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    Author(s): Kip Van de Water; Malcolm North
    Date: 2011
    Source: Forest Ecology and Management 262(2): 215-228
    Publication Series: Scientific Journal (JRNL)
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    Fire plays an important role in shaping many Sierran coniferous forests, but longer fire return intervals and reductions in area burned have altered forest conditions. Productive, mesic riparian forests can accumulate high stem densities and fuel loads, making them susceptible to high-severity fire. Fuels treatments applied to upland forests, however, are often excluded from riparian areas due to concerns about degrading streamside and aquatic habitat and water quality. Objectives of this study were to compare stand structure, fuel loads, and potential fire behavior between adjacent riparian and upland forests under current and reconstructed active-fire regime conditions. Current fuel loads, tree diameters, heights, and height to live crown were measured in 36 paired riparian and upland plots. Historic estimates of these metrics were reconstructed using equations derived from fuel accumulation rates, current tree data, and increment cores. Fire behavior variables were modeled using Forest Vegetation Simulator Fire/Fuels Extension.

    Riparian forests were significantly more fire prone under current than reconstructed conditions, with greater basal area (BA) (means are 87 vs. 29m2/ha), stand density (635 vs. 208 stems/ha), snag volume (37 vs. 2m3/ha), duff loads (69 vs. 3 Mg/ha), total fuel loads (93 vs. 28 Mg/ha), canopy bulk density (CBD) (0.12 vs. 0.04 kg/m3), surface flame length (0.6 vs. 0.4 m), crown flame length (0.9 vs. 0.4 m), probability of torching (0.45 vs. 0.03), predicted mortality (31% vs. 17% BA), and lower torching (20 vs. 176 km/h) and crowning indices (28 vs. 62 km/h). Upland forests were also significantly more fire prone under current than reconstructed conditions, yet changes in fuels and potential fire behavior were not as large. Under current conditions, riparian forests were significantly more fire prone than upland forests, with greater stand density (635 vs. 401 stems/ha), probability of torching (0.45 vs. 0.22), predicted mortality (31% vs. 16% BA), and lower quadratic mean diameter (46 vs. 55 cm), canopy base height (6.7 vs. 9.4 m), and frequency of fire tolerant species (13% vs. 36% BA). Reconstructed riparian and upland forests were not significantly different. Our reconstruction results suggest that historic fuels and forest structure may not have differed significantly between many riparian and upland forests, consistent with earlier research suggesting similar historic fire return intervals. Under current conditions, however, modeled severity is much greater in riparian forests, suggesting forest habitat and ecosystem function may be more severely impacted by wildfire than in upland forests.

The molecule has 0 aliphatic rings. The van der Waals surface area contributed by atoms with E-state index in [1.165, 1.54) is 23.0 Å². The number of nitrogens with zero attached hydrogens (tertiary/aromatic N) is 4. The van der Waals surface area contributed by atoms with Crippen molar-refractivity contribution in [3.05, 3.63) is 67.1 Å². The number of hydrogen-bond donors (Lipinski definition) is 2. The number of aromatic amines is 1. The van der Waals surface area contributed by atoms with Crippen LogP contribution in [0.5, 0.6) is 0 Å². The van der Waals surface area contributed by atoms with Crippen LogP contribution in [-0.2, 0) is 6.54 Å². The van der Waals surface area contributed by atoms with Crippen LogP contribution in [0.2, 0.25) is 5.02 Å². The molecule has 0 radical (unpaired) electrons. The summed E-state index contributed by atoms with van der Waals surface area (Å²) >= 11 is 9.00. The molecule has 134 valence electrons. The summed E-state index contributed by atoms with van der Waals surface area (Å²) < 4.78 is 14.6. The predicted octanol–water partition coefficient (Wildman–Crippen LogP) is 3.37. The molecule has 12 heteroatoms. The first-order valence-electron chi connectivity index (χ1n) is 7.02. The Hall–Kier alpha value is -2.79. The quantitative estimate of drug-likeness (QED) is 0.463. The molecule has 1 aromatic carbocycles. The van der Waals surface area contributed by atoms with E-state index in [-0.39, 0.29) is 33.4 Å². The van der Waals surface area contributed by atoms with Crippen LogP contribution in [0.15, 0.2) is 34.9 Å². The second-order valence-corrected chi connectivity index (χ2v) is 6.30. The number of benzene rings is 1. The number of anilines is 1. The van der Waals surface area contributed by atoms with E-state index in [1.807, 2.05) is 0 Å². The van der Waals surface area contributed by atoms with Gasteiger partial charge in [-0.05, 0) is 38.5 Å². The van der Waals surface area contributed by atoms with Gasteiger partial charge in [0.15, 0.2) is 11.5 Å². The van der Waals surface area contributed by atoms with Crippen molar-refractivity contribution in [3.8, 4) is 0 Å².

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    Van de Water, Kip; North, Malcolm. 2011. Stand structure, fuelloads, and fire behavior in riparian and upland forests, Sierra Nevada Mountains, USA; a comparison of current and reconstructed conditions. Forest Ecology and Management 262(2): 215-228.


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    Stand structure, Fuel load, Fire behavior, Riparian

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